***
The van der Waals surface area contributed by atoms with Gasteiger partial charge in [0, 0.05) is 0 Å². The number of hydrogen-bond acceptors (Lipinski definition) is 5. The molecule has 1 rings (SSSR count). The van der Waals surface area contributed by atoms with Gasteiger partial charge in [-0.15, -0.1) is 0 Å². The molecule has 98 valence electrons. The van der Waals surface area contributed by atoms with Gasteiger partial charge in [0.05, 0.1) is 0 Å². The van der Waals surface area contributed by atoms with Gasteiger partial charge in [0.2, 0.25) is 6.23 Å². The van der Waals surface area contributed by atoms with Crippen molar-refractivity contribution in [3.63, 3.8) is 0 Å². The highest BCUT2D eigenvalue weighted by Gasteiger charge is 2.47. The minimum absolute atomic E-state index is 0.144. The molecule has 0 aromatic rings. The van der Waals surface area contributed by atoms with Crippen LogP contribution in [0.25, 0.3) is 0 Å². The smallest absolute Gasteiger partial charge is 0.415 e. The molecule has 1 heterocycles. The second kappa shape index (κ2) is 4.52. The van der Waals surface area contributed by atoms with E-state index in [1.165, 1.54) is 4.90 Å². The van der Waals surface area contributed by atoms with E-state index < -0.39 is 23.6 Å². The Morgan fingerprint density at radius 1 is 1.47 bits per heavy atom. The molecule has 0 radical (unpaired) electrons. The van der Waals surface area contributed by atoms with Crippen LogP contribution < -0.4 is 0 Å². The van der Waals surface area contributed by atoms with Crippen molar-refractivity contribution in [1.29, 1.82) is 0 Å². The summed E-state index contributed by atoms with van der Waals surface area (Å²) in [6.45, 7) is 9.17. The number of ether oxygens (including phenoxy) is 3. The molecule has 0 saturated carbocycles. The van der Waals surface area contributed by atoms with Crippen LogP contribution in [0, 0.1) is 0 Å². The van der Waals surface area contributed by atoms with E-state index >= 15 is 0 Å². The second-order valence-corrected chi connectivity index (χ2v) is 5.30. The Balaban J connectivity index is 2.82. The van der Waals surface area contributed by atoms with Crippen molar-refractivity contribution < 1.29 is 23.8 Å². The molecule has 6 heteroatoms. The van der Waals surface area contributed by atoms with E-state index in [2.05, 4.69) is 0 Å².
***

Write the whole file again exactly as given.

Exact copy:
The van der Waals surface area contributed by atoms with Gasteiger partial charge in [0, 0.05) is 0 Å². The number of hydrogen-bond acceptors (Lipinski definition) is 5. The molecule has 1 rings (SSSR count). The van der Waals surface area contributed by atoms with Gasteiger partial charge in [-0.15, -0.1) is 0 Å². The molecule has 98 valence electrons. The van der Waals surface area contributed by atoms with Gasteiger partial charge in [0.05, 0.1) is 0 Å². The van der Waals surface area contributed by atoms with Gasteiger partial charge in [0.2, 0.25) is 6.23 Å². The van der Waals surface area contributed by atoms with Crippen molar-refractivity contribution in [3.63, 3.8) is 0 Å². The highest BCUT2D eigenvalue weighted by Gasteiger charge is 2.47. The minimum absolute atomic E-state index is 0.144. The molecule has 0 aromatic rings. The van der Waals surface area contributed by atoms with Crippen LogP contribution in [0.25, 0.3) is 0 Å². The smallest absolute Gasteiger partial charge is 0.415 e. The molecule has 1 heterocycles. The second kappa shape index (κ2) is 4.52. The van der Waals surface area contributed by atoms with E-state index in [1.165, 1.54) is 4.90 Å². The van der Waals surface area contributed by atoms with E-state index < -0.39 is 23.6 Å². The Morgan fingerprint density at radius 1 is 1.47 bits per heavy atom. The molecule has 0 radical (unpaired) electrons. The van der Waals surface area contributed by atoms with Crippen LogP contribution < -0.4 is 0 Å². The van der Waals surface area contributed by atoms with Crippen molar-refractivity contribution in [1.29, 1.82) is 0 Å². The summed E-state index contributed by atoms with van der Waals surface area (Å²) in [6.45, 7) is 9.17. The number of ether oxygens (including phenoxy) is 3. The molecule has 0 saturated carbocycles. The van der Waals surface area contributed by atoms with Crippen LogP contribution in [0, 0.1) is 0 Å². The van der Waals surface area contributed by atoms with E-state index >= 15 is 0 Å². The second-order valence-corrected chi connectivity index (χ2v) is 5.30. The Balaban J connectivity index is 2.82. The van der Waals surface area contributed by atoms with Crippen molar-refractivity contribution < 1.29 is 23.8 Å². The molecule has 6 heteroatoms. The van der Waals surface area contributed by atoms with E-state index in [2.05, 4.69) is 0 Å².